Placement of sections with overlays

7.6 Placement of sections with overlays

You can place multiple execution regions at the same address with overlays.

The OVERLAY attribute allows you to place multiple execution regions at the same address. An overlay manager is required to make sure that only one execution region is instantiated at a time. ARM® Compiler does not provide an overlay manager.
The following example shows the definition of a static section in RAM followed by a series of overlays. Here, only one of these sections is instantiated at a time.
EMB_APP 0x8000 
    STATIC_RAM 0x0                  ; contains most of the RW and ZI code/data
            * (+RW,+ZI)
    OVERLAY_A_RAM 0x1000 OVERLAY    ; start address of overlay…
            module1.o (+RW,+ZI)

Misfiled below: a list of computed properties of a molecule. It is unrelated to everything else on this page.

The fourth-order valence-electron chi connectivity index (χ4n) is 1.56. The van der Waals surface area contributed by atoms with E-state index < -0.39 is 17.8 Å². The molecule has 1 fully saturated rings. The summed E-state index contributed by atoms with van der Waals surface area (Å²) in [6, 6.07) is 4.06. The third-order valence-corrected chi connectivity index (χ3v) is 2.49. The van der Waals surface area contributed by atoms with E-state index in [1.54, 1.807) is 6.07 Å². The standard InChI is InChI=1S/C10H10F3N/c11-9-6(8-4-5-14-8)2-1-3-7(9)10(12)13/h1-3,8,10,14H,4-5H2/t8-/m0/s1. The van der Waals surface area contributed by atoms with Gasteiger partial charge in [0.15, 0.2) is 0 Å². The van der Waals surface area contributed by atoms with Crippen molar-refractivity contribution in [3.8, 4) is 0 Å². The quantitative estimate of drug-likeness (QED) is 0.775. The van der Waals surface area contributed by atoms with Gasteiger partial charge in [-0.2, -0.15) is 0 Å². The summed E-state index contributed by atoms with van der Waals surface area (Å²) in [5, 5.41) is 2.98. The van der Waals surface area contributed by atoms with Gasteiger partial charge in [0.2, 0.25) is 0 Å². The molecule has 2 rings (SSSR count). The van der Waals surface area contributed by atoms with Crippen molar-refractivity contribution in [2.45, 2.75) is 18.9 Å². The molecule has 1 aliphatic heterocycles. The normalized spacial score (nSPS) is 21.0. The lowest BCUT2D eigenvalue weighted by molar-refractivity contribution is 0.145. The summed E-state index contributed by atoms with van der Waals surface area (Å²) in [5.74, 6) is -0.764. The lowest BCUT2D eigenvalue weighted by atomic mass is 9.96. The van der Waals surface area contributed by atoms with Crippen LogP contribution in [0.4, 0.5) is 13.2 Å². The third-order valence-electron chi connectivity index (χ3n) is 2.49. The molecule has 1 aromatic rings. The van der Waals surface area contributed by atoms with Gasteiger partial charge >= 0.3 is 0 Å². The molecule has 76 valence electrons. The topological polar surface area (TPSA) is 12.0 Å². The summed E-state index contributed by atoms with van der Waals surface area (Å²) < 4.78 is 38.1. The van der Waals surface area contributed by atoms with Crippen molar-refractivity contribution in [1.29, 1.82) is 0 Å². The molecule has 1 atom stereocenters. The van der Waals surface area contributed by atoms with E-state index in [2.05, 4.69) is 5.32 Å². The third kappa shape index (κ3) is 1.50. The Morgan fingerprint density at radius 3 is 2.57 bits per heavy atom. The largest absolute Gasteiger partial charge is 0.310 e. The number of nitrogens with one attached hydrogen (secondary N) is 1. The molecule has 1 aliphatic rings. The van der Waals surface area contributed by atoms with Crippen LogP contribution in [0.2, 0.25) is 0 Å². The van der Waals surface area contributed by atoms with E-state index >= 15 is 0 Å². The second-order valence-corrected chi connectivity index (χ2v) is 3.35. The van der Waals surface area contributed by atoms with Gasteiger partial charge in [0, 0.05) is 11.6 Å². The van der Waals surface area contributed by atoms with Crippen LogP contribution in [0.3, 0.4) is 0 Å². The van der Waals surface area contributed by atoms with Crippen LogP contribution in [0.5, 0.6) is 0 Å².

module2.o (+RW,+ZI)
    …                        ; rest of scatter-loading description
A region marked as OVERLAY is not initialized by the C library at startup. The contents of the memory used by the overlay region are the responsibility of an overlay manager. If the region contains initialized data, use the NOCOMPRESS attribute to prevent RW data compression.
You can use the linker defined symbols to obtain the addresses required to copy the code and data.
You can use the OVERLAY attribute on a single region that is not at the same address as a different region. Therefore, you can use an overlay region as a method to prevent the initialization of particular regions by the C library startup code. As with any overlay region you must manual initialize them in your code.
An overlay region can have a relative base. The behavior of an overlay region with a +offset base address depends on the regions that precede it and the value of +offset. The linker places consecutive +offset regions at the same base address if they have the same +offset value.
When a +offset execution region ER follows a contiguous overlapping block of overlay execution regions the base address of ER is: